Buddhist psychology helps us with two important tasks in working with thoughts. First it teaches us how to acknowledge the content of our thoughts. Second, we learn the ability to disentangle from them.
When we examine our thought stream with mindfulness, we encounter the inner soundtrack. As it plays, we can become the hero, the victim, the princess or the leper. There is a whole drama department in our thoughts, and its casting director is indiscriminately handing out the roles of inner dictators and judges, adventurers and prodigal sons, inner entitlement and inner impoverishment. Sitting in a meditation class we are forced to acknowledge them all. As Anne Lamott writes, “My mind is like a bad neighborhood, I try not to go there alone.”
When we see how compulsively these thoughts repeat themselves, we begin to understand the psychological truth of samsara, the Sanskrit word for circular, repetitive existence. In Buddhist teaching, samsara most commonly refers to the wheel of life. On this wheel, beings are re-born and subject to suffering until they develop understanding and find liberation. Samsara also describes the unhealthy repetitions in our daily life. On a moment to moment level, we can see the samsaric way our thought patterns habitually re-arise, often in unconscious and limited ways. For example, we see how frequently our thoughts include fear, judgment, grasping, or simply justify our point of view. There is an Indian saying about these kind of thoughts: “He who cannot dance claims the floor is uneven.”
When we first pay attention, we discover that our thoughts are sticky, hard to step out of, like treacle. As Ajahn Buddhadasa observed, most of the time we are “lost in thought.” Fortunately, with training, we can become mindful of the patterns of thought that condition our perception. We can cut through the sticky patterns which predominate, whether fear or competition, jealousy or caring, judgment or curiosity.
To start, it helps to acknowledge the most repetitious thoughts, the “top ten tunes,” by naming them. They might be repeated thoughts about money, or a conflicted situation or anxious thoughts rehearsing an upcoming event. For many, the judging mind is a common tune, representing all the critical, disappointed voices from our childhood. If we fight it – “I shouldn’t be judging. I’m too harsh,” – we only add more judging. When the judging mind appears, we can simply acknowledge it with an inward bow and say, “Oh, yes, the judging mind.” As soon as we do, the judging thought loses its power over us. We can even say, “Thank you for your opinion.”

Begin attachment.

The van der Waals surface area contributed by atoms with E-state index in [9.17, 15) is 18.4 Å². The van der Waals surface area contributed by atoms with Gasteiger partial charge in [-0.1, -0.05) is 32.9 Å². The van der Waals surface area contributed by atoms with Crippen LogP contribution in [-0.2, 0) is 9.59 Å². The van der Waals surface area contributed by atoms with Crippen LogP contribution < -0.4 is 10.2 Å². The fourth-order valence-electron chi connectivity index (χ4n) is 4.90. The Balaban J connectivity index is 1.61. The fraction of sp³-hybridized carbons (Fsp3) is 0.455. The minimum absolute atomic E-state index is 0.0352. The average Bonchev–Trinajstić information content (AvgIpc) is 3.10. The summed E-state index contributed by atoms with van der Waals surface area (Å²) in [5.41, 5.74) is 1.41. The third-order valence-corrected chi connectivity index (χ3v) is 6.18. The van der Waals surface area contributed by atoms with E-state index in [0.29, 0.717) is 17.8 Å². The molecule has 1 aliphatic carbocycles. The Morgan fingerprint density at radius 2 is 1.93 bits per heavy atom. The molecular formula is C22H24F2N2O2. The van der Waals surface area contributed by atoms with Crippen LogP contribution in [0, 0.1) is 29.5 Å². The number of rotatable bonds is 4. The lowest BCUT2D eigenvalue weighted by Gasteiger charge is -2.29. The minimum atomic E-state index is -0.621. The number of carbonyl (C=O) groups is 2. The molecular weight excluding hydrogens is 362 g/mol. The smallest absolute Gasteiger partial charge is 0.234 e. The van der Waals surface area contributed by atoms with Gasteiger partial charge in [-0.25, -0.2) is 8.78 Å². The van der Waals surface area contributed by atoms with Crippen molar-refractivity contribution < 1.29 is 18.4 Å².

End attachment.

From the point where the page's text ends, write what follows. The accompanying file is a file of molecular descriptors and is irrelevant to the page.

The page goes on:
Like a sculptor who has many tools, there are a variety of skillful means to cut through the thicket of thoughts. If we are swept away, we may initially quiet the mind by concentrating on the breath or use a visualization or the simple repetition of a mantra. We can step outside our thoughts through mindfulness of the body or contemplative walking. We can release our thoughts by reflecting on death, on love, on emptiness. We can begin to look for moments of stillness whenever they arise.
Sometimes a teacher can help the whole community find a way to stillness. There was a silence around Ajahn Chah when he sat with us that showed a possibility of our own steadiness. Zen Master Thich Nhat Hanh carries this stillness even as he moves. Periodically, he has come to offer teachings to several thousand students gathered outdoors at Spirit Rock Meditation Center. Each time, as he walked up the road to begin teaching, the slow, beautifully careful placement of his steps on the earth was visible to all. A stillness fell over the crowd. The power of Thich Nhat Hanh’s mindfulness brought everyone into the present. His presence inspired a profound attention.
This kind of attention is possible for us all. We do not have to sit with Thich Nhat Hanh or walk at the edge of the Grand Canyon. There is a vast silence around us always. Wherever we are, we can take a deep breath, feel our body, open our senses and step outside the endless stories of the mind. We can stop. We can rest our awareness in a spacious and compassionate heart. Then we can see our views, our thoughts, our worries and images as only one part of a much larger story.
This excerpt is taken from the book, “The Wise Heart“